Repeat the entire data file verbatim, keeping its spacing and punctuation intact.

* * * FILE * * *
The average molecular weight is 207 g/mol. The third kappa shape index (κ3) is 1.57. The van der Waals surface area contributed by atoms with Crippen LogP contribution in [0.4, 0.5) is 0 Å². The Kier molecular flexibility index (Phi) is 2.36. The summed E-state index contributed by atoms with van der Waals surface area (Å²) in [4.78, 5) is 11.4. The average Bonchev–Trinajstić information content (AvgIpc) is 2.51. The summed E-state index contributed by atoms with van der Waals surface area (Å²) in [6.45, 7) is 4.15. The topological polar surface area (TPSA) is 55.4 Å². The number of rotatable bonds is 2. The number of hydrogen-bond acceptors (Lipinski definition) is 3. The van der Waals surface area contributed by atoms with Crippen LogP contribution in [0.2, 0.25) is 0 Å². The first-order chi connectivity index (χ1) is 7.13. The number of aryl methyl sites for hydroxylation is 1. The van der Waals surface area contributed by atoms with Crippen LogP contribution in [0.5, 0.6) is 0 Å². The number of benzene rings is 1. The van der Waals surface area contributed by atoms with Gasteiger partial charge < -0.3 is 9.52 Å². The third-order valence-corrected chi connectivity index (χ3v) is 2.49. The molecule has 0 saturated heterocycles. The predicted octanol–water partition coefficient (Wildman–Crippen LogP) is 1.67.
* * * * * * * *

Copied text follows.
The average molecular weight is 207 g/mol. The third kappa shape index (κ3) is 1.57. The van der Waals surface area contributed by atoms with Crippen LogP contribution in [0.4, 0.5) is 0 Å². The Kier molecular flexibility index (Phi) is 2.36. The summed E-state index contributed by atoms with van der Waals surface area (Å²) in [4.78, 5) is 11.4. The average Bonchev–Trinajstić information content (AvgIpc) is 2.51. The summed E-state index contributed by atoms with van der Waals surface area (Å²) in [6.45, 7) is 4.15. The topological polar surface area (TPSA) is 55.4 Å². The number of rotatable bonds is 2. The number of hydrogen-bond acceptors (Lipinski definition) is 3. The van der Waals surface area contributed by atoms with Crippen LogP contribution in [0.2, 0.25) is 0 Å². The first-order chi connectivity index (χ1) is 7.13. The number of aryl methyl sites for hydroxylation is 1. The van der Waals surface area contributed by atoms with Crippen LogP contribution in [0.5, 0.6) is 0 Å². The number of benzene rings is 1. The van der Waals surface area contributed by atoms with Gasteiger partial charge < -0.3 is 9.52 Å². The third-order valence-corrected chi connectivity index (χ3v) is 2.49. The molecule has 0 saturated heterocycles. The predicted octanol–water partition coefficient (Wildman–Crippen LogP) is 1.67.